Thread: Crab/Philly Shell?
12/15/2011 9:53am, #11
Do you swap leads to keep them un-matched or do you switch to a more conventional stance on the other side?
12/15/2011 10:13am, #12
I try to keep opposed as a general rule since i hate getting hit and prefer to counter.
I certainly play orthodox as well. I'm a big believer in solid fundamentals/basics.
(My earlier "all the time" was a bit hasty and overblown, apologies. I don't use it to the exclusion of an orthodox approach.)
12/15/2011 10:36am, #13
As a former Philadelphia native, I ask God during my bedtime prayers why he gave the ability to be the world-wide rep of this guard to Floyd Fucking Mayweather Jr.
He still won't answer. Why God, why?
Chen, why does watching him do this always remind me of certain types of bong sau? Is there any similarity or is it just my noob eyes?
12/15/2011 10:47am, #14
Weell there's Toney to be fair.
I guess so, i just like to protect my liver.
I try not to do any of the real high elbow blocks, it kind of negates what i'm looking for.
12/15/2011 10:49am, #15
- Join Date
- Apr 2011
If you find getting kicke in the leg a problem when you defend punches in this guard, use footwork to move into a position where it's hard to get leg kicked at the same time you defend the punch.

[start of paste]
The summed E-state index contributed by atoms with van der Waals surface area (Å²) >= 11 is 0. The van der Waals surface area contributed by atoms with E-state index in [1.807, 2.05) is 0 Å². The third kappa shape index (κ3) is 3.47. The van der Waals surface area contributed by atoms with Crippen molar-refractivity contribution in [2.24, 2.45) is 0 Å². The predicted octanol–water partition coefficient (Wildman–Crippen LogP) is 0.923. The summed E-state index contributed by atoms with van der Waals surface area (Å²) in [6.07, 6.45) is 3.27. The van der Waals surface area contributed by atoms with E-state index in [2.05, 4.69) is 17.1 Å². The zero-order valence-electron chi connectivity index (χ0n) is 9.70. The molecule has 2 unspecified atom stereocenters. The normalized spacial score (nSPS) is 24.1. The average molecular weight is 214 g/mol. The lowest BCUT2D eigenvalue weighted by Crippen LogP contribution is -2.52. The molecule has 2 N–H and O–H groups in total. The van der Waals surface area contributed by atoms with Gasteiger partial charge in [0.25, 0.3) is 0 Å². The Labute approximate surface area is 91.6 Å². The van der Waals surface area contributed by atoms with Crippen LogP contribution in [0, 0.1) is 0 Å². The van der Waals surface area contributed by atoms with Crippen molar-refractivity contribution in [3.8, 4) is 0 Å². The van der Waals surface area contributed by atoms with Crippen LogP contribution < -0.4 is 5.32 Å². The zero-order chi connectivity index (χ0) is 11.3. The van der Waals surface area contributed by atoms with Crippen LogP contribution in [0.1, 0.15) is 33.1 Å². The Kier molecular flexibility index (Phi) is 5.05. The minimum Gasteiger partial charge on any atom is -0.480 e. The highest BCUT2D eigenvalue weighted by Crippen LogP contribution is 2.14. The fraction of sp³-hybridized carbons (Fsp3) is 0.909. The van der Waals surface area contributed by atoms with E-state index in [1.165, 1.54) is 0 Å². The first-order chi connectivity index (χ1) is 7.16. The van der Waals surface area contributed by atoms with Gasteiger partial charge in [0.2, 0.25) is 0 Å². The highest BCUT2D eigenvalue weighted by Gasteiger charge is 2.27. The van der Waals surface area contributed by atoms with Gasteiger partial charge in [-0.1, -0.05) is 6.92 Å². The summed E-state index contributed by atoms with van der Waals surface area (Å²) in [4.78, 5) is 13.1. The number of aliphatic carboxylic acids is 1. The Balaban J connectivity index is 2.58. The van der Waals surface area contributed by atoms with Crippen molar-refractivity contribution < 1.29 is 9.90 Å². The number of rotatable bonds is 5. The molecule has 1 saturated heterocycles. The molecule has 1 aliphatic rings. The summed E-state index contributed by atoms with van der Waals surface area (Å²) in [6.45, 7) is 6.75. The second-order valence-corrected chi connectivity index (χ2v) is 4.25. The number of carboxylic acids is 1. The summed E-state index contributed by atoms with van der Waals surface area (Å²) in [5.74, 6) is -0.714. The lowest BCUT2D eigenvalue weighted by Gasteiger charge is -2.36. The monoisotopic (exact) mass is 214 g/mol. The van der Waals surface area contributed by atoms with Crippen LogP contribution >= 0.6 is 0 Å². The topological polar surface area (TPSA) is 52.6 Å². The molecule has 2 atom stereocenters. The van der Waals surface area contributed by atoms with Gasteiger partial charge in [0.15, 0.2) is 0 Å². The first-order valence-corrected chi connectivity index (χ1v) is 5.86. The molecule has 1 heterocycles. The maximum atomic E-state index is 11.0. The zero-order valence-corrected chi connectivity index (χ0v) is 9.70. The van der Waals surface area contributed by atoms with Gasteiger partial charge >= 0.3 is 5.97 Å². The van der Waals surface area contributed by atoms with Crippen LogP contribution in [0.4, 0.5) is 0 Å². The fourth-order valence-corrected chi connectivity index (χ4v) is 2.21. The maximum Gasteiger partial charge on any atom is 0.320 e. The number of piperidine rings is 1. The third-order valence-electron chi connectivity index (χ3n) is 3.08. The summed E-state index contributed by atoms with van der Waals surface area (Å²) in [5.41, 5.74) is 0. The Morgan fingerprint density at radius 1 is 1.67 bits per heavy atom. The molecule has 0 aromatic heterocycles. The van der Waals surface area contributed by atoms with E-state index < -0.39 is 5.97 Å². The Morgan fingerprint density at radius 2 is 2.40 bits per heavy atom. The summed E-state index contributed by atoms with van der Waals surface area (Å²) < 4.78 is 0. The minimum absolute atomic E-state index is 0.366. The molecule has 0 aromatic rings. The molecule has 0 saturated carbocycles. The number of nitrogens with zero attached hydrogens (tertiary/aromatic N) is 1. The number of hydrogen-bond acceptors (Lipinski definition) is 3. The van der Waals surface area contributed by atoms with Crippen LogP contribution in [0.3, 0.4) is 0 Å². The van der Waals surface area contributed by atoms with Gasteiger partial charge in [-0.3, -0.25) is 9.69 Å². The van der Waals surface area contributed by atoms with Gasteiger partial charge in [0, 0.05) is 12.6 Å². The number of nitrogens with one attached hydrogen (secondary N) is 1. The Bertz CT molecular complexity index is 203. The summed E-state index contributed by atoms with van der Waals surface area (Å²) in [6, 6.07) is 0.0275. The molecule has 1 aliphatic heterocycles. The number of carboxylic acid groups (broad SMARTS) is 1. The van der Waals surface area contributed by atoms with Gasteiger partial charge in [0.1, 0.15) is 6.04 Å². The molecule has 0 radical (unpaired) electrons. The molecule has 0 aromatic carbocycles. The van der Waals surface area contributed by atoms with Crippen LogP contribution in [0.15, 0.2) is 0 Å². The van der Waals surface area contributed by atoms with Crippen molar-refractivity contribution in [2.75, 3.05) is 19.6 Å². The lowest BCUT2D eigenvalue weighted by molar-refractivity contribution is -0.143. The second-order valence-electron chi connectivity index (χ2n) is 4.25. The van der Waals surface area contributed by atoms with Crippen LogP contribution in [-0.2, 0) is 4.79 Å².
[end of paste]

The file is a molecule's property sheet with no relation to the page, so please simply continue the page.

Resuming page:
12/15/2011 10:50am, #16
I'm a tall person so my bong sau is just naturally lower I guess when facing most people. The bong sau I would use is like this but just not with the elbow so high...more shoulder height.
Or maybe I've just watched Mayweather too much and I'm trying to turn my bong sau into his Philly shell.
12/15/2011 10:51am, #17
ChenPengFi, the thing is everything you are saying is effective by itself. If it takes all those adjustments to make the crab guard work then what is the point?
12/15/2011 11:03am, #18
Because i'm a Mayweather nuthugger!!
Seriously though, i think the low lead helps me defend takedowns (marginally) better.
12/15/2011 3:15pm, #19
Does the low guard help defend takedowns more than not standing sideways would?
12/15/2011 3:28pm, #20"The hero and the coward both feel the same thing, but the hero projects his fear onto his opponent while the coward runs. 'Fear'. It's the same thing, but it's what you do with it that matters". - Cus D'Amato